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A coal-fired power plant in Nitro, West Virginia, with smokestacks and cooling towers

“I don’t want my state to sink while you’re being careful,” responded Whitehouse. “So forgive me for being a little impatient here.”

“Are expectations for the EPA too high?” asked Mustafa Santiago Ali, a vice president at the green group National Wildlife Federation. “We have a clock that’s ticking down. We should have high expectations because the sets of challenges that we have in front of us are only going to exponentially grow, and we know the communities who are going to be hit the first and the worst.” He was referring to disadvantaged communities, such as low-income ones and communities of color.

Helping the most vulnerable respond to climate change and other pollution is paramount to Regan, who last year went on a “Journey to Justice” tour of communities across the South struggling with pollution. Afterward, he vowed to expand support for community air monitoring for toxic emissions and do more unannounced inspections of polluting industries.

While Regan’s EPA has issued a number of big fines for civil cases of pollution in the first year, according to a review of agency enforcement data by the nonprofit Environmental Data and Governance Initiative, the total number of new civil or criminal enforcement cases opened has flatlined. The pandemic is partly to blame, by limiting staff site visits as the virus has raged on. That’s poised to change with more EPA staff soon returning to the office.

And on Thursday afternoon, Regan joined Attorney General Merrick Garland for a press conference announcing the launch of the Department of Justice’s first-ever Office of Environmental Justice to help address “environment crime and injustice.”

This news comes a day after 55 environmental groups and 144 agency alums wrote Congress to finally confirm David Uhlmann as a top official at EPA’s Office of Enforcement and Compliance Assurance. Uhlmann was nominated last June.

“More and more responsibilities”

As of April 4, 2022, 14,734 total people worked at the EPA, according to numbers provided by the agency. That’s up from 14,139 people in 2021 and 13,523 people in 2020.

For Cantello, and other current and former staff, that’s still not enough. “My people tell me that they have enough work for 2.5 people,” she said, speaking of the staff in the midwestern region that she represents.

“Trump was taking away duties,” she explained, but “here it’s the exact opposite” where “more and more responsibilities are being piled on.”

Cantello said Biden officials are trying to address the situation and “are desperately trying to keep everybody afloat.”

There are all key open positions at the very top. Beyond Uhlmann, three more high-level officials await Senate confirmation: Carlton Waterhouse for the Office of Land and Emergency Management, Christopher Frey for the Office of Research and Development, and Joseph Goffman for the Office of Air and Radiation.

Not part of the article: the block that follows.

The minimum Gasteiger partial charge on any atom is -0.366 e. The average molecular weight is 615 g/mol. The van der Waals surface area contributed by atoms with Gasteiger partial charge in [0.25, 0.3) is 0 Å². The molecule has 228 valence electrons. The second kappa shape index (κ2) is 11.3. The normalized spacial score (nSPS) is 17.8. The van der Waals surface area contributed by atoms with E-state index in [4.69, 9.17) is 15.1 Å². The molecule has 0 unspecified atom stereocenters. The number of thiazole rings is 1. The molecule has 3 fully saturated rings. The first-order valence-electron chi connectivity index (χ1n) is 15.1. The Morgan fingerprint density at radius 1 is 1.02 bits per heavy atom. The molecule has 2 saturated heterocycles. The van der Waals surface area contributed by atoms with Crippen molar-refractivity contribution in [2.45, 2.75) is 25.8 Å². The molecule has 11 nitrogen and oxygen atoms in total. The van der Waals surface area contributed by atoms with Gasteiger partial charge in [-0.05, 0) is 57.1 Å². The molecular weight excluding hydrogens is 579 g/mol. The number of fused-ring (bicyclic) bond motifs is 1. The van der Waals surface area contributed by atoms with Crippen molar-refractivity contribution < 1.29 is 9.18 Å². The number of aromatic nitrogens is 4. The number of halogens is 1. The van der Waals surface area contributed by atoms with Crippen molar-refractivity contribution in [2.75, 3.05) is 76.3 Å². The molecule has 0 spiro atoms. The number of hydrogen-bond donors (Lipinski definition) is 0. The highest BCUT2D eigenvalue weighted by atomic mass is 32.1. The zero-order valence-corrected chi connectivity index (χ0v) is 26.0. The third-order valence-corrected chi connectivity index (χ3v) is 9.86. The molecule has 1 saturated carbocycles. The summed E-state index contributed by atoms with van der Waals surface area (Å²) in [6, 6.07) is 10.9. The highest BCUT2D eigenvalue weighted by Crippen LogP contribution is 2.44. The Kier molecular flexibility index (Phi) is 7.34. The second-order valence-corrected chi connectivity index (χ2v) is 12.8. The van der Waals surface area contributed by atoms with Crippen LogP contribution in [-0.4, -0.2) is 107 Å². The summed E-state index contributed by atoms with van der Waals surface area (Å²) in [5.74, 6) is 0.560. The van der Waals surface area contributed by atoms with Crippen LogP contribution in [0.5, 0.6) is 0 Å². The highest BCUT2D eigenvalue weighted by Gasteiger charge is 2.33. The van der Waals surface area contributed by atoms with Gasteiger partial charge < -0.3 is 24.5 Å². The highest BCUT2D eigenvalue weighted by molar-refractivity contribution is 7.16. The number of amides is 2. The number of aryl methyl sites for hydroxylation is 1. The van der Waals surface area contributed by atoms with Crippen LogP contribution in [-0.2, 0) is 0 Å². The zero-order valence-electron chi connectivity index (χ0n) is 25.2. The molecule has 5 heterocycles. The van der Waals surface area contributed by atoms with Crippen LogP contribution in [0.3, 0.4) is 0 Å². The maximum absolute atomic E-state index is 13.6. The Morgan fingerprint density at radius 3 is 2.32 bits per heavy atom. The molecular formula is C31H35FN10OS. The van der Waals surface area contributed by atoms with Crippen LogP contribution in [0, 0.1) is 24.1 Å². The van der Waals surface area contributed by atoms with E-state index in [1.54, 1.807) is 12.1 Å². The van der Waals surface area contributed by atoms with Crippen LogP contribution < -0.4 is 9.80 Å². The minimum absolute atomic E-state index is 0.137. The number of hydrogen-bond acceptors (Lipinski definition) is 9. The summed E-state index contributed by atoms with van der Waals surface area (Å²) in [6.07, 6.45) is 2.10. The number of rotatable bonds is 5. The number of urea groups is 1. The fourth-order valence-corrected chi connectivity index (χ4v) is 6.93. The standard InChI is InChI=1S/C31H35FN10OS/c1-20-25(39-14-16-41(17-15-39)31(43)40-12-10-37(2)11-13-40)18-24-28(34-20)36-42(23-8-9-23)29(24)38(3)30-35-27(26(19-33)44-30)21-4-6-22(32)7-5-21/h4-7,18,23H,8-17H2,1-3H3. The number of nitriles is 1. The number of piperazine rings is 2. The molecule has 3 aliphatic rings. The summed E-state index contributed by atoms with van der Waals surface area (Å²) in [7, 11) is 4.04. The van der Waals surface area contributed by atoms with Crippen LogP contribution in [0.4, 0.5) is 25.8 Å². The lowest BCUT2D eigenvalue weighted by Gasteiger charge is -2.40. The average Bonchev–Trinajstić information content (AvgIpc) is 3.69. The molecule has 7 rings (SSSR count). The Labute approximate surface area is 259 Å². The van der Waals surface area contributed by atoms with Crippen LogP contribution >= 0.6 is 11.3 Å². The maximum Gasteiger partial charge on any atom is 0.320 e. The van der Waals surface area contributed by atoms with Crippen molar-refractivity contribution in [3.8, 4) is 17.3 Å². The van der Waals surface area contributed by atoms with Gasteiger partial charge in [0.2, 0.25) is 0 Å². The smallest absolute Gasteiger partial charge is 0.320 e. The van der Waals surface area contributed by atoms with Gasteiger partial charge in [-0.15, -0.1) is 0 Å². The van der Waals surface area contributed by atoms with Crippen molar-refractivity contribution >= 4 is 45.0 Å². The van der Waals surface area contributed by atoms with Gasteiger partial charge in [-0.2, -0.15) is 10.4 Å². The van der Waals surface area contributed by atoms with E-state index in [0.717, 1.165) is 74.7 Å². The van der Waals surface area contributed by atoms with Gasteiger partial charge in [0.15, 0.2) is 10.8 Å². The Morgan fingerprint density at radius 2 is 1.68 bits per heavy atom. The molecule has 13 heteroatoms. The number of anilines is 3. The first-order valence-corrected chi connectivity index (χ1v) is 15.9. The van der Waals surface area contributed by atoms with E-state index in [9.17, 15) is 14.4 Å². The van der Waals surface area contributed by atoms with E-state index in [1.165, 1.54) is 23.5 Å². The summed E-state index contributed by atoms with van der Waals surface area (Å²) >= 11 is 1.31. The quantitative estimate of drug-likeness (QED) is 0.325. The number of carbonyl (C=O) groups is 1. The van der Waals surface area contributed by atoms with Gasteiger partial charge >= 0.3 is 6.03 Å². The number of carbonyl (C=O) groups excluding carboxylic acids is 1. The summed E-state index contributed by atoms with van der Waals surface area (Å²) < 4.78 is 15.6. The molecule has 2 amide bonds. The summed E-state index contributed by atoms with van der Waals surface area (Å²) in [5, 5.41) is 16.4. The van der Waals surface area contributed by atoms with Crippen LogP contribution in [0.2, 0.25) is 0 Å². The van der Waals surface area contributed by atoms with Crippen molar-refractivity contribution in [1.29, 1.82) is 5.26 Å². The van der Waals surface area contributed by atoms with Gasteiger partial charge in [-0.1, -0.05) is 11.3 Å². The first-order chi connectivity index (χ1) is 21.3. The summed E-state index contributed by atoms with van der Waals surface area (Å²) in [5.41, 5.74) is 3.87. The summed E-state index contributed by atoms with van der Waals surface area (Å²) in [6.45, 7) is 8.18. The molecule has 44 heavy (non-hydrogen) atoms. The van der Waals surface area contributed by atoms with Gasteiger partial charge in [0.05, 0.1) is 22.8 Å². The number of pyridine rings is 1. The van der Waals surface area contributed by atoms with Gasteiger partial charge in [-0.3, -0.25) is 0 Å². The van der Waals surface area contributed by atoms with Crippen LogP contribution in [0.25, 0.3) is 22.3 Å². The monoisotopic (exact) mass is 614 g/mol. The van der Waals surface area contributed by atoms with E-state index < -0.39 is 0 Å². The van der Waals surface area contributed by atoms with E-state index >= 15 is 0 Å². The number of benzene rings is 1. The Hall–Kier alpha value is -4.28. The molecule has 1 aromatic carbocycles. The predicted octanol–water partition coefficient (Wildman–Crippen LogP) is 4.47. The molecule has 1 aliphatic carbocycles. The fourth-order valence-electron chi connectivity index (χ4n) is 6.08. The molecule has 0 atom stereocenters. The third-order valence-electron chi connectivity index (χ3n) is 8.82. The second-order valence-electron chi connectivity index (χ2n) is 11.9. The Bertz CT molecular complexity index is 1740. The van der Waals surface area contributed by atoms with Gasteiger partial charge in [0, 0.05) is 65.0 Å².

Perhaps no office is struggling more than the one devoted to assessing whether chemicals are toxic or not, where multiple staff have filed official complaints alleging corruption and political interference. Last year, Michal Freedhoff, head of the Office of Chemical Safety and Pollution Prevention, secured an independent staff survey, E&E News first reported. The results were bleak.

According to a summary of the results, which the EPA provided to BuzzFeed News, some respondents expressed: “fear that some colleagues will secretly record them, categorize honest mistakes as scientific integrity violations, and ruin their good name and reputations in the agency and the press,” “anger at being bullied and harassed by some NCD colleagues and managers, and dissatisfaction that the organization is not protecting them,” and “frustration due to the heavy workload, lack of staff.”

In response, new leaders have been brought in, according to McCabe. But, again, more resources would help, and Regan bluntly told Congress in April that this office will remain underwater on the current budget: "EPA only has about 50% of what we think we need to review the safety of new chemicals quickly in the way that the law requires."

Even the American Chemistry Council, the chemical industry’s leading trade group, is critical of the situation, accusing the agency’s handling of the office as jeopardizing “America’s role as a world innovator and risking the availability of critical products and technologies.”

Janet McCabe
USEPA photo by Eric Vance

McCabe at her confirmation hearing in March 2021

In the face of limited resources, McCabe said, the EPA is having to prioritize. Specifically, some of the 2022 funds are going toward an expansion of dedicated, permanent environmental justice staff within each region.

Then she brought up the $1 trillion infrastructure plan, which Congress passed last year. “The infrastructure bill, of course, is significant additional work for the agency and comes with the opportunity to bring people in,” she said. “So we’re hiring. Even without the infrastructure bill, we’re hiring.”

Cantello pushed back on the notion that the infrastructure money is the answer, noting those hires likely won’t be helpful with workload problems facing current staff.

Mustafa Santiago Ali, who used to lead EPA’s environmental justice work in the Obama administration, was more optimistic. “You can make your infrastructure dollars work for some of the impacts that are happening in vulnerable communities,” he said, urging the agency to be innovative in handling resources.

Meanwhile, Biden has already submitted a new, larger EPA budget for fiscal year 2023 for Congress to review: nearly $11.9 billion.

Joyce Howell, executive vice president of the main EPA union collective, said she went to Congress last month to advocate for more hiring: “We need 20,000 people to do this work.

“At some point, initially, you can do more with less,” she told BuzzFeed News, but eventually “you’re doing less with less.” ●